CHARLESTON – Three of Kanawha County’s seven circuit judges now allow subscribers to an online service to view documents in cases assigned to them.
On May 10, Chief Kanawha Circuit Judge Joanna Tabit signed an administrative order granting electronic access to subscribers of Circuit Express for cases assigned to her, Judge Carrie Webster and Judge Tera Salango.
Judges Charlie King, Todd Kaufman, Duke Bloom and Jennifer Bailey still won’t allow access to documents in their cases.
Based in Fraziers Bottom, Circuit Express is a subscription service that provides online access to public court records in 35 circuit courts across the state. The service, which started more than 20 years ago, primarily is used by attorneys. But anyone can subscribe. The West Virginia Record has a subscription.
“This order shall clarify that respective judges of this circuit may, at their discretion, allow electronic access via Circuit Express to public court records in cases assigned to them,” the May 10 Administrative Order states. “The public, litigants, counsel and subcribers shall still have access to public records, in person, at the Office of the Circuit Clerk of Kanawha County.”
It goes on to note that cases or documents that have been sealed won’t be available.
Tabit said it comes down to accessibility.
“I believe courts should be fair, effective, responsive and accountable,” she told The West Virginia Record. “And that means being accessible. Not only to attorneys and litigants, but to the public and to the press. This facilitates that.
“And, by the end of 2021, everyone will have electronic filing via the statewide system that is supposed to be operational by then.”
The state Supreme Court is in the process of creating an online system that would include all 55 counties.
Butch Evans, owner of Software Computer Group which owns and operates Circuit Express, said he thinks access to some Kanawha County files will benefit his company.
“We’ve received a lot of calls over the years saying that if we don’t have the Kanawha County images, people not going to sign up,” he told The Record. “I think it’ll be good for us. These people who had reservations about subscribing might sign on now.”
Before, PDFs of documents in all of the other circuit courts that are part of Circuit Express were available for download. When a subscriber would click on a Kanawha County case, a message would notify them that those documents are not available online.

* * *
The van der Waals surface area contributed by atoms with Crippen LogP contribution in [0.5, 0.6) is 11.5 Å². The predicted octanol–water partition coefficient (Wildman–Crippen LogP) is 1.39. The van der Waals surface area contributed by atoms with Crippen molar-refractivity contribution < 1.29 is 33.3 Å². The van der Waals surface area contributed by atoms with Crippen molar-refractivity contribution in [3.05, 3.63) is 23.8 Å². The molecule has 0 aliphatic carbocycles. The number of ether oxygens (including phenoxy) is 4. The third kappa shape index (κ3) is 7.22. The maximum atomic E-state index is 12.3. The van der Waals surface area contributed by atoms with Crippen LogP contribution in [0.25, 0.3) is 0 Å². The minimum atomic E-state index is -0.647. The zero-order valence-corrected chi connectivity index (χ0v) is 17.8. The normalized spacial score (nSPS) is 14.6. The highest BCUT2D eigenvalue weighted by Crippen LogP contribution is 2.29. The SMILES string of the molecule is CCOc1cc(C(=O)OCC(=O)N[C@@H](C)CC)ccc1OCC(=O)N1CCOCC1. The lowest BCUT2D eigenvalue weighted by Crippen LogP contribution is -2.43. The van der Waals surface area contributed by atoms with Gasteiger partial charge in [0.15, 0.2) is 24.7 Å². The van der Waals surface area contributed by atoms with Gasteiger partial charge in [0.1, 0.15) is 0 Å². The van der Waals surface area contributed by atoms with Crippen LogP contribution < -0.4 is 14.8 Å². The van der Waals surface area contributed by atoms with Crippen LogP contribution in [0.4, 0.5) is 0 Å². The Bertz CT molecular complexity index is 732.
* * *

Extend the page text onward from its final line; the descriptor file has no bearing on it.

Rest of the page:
One of the Kanawha judges who opted against allowing online access to his cases said it is a matter of privacy regarding confidential information.
“Specifically, my concern is that I don’t feel comfortable that provisions for certain information such as Social Security numbers, juvenile information, mental health information, health information includes enough protection,” Kaufman told The Record. “Sometimes, so much of what goes into some files are documents that are filed by pro se litigants or lawyers for self-serving reasons that don’t have legitimate legal reasons.
“The concern that I have is on privacy and confidentiality of statutorily protected documents and how that information gets into court files. Identify theft is a concern. And, kids are involved in some of these cases.”
Kaufman also said Kanawha County is unique in the state for a number of reasons.
“We’re so different than other counties because of the volume of the cases we have,” he said. “Certain cases regarding state agencies have to be filed here. It’s more complex and complicated. What we do in Kanawha County is different.”
He said he has no problem with public access to documents. He just doesn’t believe all privacy concerns have been addressed.
“I hated to see it come down where the judges had to make a decision like this,” Kaufman said, referring to the decision whether to grant online access. “I’ve been on the bench more than 30 years. I’m comfortable with the public having access to every document available to them.”